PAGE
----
Cash flow is probably the most important financial metric for any startup, and the ability to predict when your company will run out of cash, even if it is 12 months into the future, is incredibly important, especially for startups that are looking to raise capital from investors or lenders. There are a handful of factors that will impact your cash flow, and putting them altogether in a financial model is necessary for any business to determine the timing and amount of capital that is needed. The primary factors that impact your cash flow include:
- Accounts Payable Terms – How many days can you wait to pay your bills?
- Accounts Receivable Terms – How long does it take you to collect payment for your sales?
- Bad Debt Expense – What percentage of your customers just won’t pay?
- Seasonality of the Business – Some businesses (lawn care or snow removal) make 90% of their revenue in a 3 month period of time
- Annual Expenses – There are certain annual expenses that can surprise you if you don’t plan well (property tax, insurance, payroll taxes)
Now the challenge is to put all these factors together to predict the exact month you will need an infusion of cash for the business. I am going to use our ProjectionHub forecasting tool to demonstrate how this process should work:
1. Project Sales
So as you can see here we are projecting that you typically take 25 days to pay your bills, and from above we know that your customers take 45 days to pay you, so you will have some inherent cash flow challenges.
3. One Time Expenses
Now we look at those pesky one time annual expenses that tend to creep up on you. You think you are doing well because you made a profit the first 4 months of the year, but you forgot that in month 5 you have to pay $5,000 in property taxes that will eat away all of your profits to date. So with ProjectionHub you can enter in those one time expenses ahead of time to help you predict when you will run out of cash. See how we enter in our monthly and 1 time expenses below:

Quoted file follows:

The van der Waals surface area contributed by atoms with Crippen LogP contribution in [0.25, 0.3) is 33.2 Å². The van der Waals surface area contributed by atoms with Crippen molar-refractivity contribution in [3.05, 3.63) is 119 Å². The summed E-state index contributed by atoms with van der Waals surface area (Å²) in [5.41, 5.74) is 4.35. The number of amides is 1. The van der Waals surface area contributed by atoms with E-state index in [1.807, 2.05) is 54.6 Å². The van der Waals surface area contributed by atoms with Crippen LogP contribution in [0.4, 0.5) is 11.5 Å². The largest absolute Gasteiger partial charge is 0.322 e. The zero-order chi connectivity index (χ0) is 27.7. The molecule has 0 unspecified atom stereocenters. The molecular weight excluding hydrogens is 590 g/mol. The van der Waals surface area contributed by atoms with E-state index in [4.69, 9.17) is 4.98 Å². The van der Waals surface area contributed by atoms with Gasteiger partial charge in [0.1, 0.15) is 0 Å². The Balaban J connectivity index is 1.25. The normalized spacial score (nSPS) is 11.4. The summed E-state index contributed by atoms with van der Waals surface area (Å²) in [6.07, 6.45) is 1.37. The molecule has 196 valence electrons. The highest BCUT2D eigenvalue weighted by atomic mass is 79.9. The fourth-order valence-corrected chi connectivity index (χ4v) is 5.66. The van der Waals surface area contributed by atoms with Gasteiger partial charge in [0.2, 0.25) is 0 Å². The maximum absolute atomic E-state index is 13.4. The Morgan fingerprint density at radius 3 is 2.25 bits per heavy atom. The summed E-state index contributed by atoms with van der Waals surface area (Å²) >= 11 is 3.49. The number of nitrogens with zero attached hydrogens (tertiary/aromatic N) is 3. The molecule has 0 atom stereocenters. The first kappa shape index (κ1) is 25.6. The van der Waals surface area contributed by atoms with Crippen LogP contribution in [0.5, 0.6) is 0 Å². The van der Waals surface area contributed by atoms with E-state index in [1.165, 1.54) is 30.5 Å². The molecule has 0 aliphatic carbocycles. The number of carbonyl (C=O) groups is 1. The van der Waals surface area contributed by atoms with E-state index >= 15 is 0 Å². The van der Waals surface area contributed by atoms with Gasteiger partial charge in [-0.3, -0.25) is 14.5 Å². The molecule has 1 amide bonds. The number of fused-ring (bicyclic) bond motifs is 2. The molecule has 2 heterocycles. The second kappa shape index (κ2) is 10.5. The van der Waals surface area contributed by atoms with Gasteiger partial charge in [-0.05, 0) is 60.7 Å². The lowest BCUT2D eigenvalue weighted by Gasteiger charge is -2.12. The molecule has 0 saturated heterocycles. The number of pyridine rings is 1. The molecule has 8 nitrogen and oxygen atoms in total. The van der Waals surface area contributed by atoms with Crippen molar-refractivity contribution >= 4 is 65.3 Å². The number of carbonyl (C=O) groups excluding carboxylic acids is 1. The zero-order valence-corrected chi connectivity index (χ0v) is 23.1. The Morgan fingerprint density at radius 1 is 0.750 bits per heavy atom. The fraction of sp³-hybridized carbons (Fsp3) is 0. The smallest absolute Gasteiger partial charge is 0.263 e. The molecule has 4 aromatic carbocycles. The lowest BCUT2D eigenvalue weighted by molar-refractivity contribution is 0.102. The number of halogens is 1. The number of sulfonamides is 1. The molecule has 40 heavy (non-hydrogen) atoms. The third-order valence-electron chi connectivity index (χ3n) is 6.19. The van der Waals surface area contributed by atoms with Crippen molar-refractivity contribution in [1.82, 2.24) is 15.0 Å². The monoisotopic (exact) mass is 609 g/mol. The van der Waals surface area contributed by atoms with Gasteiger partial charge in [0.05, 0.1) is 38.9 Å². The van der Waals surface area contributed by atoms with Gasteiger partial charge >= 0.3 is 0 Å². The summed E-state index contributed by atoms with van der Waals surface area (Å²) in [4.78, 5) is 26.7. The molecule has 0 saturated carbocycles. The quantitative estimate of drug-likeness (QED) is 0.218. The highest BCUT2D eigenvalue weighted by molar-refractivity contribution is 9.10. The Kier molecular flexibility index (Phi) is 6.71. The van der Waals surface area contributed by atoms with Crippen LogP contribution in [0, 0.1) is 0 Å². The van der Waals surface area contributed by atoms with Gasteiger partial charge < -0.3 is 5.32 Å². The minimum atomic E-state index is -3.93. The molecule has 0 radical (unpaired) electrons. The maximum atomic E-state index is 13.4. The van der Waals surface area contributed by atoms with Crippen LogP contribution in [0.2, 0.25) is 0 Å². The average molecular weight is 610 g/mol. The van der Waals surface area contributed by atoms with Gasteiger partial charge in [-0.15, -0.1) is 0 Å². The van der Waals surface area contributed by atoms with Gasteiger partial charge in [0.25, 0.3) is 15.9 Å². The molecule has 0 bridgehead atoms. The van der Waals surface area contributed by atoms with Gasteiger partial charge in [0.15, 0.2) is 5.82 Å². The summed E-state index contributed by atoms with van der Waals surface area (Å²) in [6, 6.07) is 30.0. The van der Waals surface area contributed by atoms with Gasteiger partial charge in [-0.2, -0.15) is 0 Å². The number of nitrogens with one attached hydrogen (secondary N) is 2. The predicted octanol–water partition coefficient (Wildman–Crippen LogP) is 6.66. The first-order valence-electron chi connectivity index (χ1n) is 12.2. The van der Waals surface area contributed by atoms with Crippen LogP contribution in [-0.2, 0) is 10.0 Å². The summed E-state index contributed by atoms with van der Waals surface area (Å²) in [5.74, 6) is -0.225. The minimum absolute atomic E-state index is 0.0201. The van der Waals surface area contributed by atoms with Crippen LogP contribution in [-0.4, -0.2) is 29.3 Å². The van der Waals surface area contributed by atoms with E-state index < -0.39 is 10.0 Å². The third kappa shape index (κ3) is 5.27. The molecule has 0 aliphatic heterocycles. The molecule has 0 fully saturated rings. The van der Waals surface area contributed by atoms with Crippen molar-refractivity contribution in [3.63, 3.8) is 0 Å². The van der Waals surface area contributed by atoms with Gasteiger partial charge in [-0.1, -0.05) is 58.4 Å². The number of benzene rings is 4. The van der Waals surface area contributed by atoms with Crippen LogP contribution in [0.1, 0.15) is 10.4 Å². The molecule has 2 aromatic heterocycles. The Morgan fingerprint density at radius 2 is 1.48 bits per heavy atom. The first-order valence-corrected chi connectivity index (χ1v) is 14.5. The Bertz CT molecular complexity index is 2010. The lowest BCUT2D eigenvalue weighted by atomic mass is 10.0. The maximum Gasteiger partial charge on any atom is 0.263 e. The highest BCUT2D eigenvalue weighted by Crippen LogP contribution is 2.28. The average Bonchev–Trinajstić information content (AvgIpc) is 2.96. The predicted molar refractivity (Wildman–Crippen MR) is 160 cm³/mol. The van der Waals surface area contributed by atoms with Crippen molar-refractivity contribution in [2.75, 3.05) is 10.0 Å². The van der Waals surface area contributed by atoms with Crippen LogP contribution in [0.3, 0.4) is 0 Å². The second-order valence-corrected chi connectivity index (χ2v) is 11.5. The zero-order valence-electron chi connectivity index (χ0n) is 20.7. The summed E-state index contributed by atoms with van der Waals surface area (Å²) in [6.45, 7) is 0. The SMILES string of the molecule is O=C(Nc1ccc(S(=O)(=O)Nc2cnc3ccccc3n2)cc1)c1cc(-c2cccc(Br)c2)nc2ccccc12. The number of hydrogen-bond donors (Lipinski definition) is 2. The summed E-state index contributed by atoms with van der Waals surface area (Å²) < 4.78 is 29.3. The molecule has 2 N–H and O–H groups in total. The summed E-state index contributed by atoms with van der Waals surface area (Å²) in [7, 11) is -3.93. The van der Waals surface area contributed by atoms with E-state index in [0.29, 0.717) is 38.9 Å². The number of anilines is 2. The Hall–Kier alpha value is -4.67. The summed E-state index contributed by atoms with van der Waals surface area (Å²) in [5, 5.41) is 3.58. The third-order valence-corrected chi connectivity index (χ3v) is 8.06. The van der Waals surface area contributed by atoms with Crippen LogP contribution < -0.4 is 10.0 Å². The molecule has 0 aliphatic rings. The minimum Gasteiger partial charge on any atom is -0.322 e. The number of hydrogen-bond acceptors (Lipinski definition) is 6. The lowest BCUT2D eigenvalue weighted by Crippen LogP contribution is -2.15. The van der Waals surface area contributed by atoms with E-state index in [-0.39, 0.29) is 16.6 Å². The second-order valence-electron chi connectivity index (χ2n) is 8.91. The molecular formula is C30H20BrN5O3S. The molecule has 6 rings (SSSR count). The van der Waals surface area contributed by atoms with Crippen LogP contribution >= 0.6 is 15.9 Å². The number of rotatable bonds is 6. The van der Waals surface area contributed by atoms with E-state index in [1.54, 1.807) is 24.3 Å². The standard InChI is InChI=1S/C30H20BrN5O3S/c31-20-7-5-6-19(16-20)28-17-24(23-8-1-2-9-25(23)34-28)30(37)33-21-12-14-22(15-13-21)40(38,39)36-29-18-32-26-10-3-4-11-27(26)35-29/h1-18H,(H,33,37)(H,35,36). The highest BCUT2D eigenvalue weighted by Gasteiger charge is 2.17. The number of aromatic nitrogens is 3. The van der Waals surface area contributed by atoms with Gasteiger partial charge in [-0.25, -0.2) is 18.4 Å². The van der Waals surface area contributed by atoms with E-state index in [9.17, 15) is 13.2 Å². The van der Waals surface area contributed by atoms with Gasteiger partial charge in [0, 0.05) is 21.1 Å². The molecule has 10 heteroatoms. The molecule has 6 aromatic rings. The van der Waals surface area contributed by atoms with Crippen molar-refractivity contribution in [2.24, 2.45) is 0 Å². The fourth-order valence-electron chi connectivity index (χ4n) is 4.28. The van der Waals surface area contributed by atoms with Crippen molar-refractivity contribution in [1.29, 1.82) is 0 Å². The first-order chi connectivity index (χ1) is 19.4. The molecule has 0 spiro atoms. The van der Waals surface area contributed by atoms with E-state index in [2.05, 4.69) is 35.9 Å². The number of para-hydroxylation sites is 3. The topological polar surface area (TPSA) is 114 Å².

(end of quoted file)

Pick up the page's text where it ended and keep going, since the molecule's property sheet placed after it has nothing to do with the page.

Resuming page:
You can see a one time expense on both the insurance and property tax rows.
4. Bad Debt Expenses
It is a fact of life that some customers just won’t pay. You should come up with some percentage of sales that you don’t expect to receive payment for. Maybe that amount is 5%. I entered a percentage for miscellaneous expenses which includes bad debt expense and other unexpected expenses.
Now that we have entered in all of our basic sales and expense data into ProjectionHub, lets look at the resulting Excel file that the tool produces, and check our cash flow statement to see if we run out of cash.
Awesome Startup Runs Out of Cash in Month 2
So without a capital infusion our startup is already in the red in month 2, and it only gets worse from there as you can see below:
Now we need to think of plan B. What if we could get a small loan to start the business to help with cash flow. Let’s enter a small $15,000 business loan at 6% for 24 months starting in month 1.
Now with this infusion of cash let’s go back and check how our cash balance is doing on the spreadsheet that ProjectionHub produces for us.
You can see that we stay cash flow positive through month 7 now that we have this loan, but maybe you would like to expand your vision for the company a bit. You are going to need to quit your day job to work on this full time, and you are going to need a salary to pay your personal expenses. Let’s start you out with a meager $3,000 monthly salary starting in month 6.
Now there is a small problem because if you look at month 7 above you have a cash balance of $5,896, but we just added $6,000 worth of salary expenses for month 6 and 7, so you are going to end up in the red again in month 7 if you don’t raise more capital. This time let’s think about finding an investor. Let’s assume you are planning ahead in month 3 and see that you are going to run out of cash if you start taking a salary, so you call your rich uncle and convince him to invest $15,000 in month 5.
Finally, let’s look how this investment sets you up going forward.
Congratulations! Look at the influx of cash between month 5 and month 6. You are going to survive, and your startup won’t run out of cash. Now why don’t you take some time to play around with ProjectionHub and run various scenarios to determine if and when your startup will run out of cash.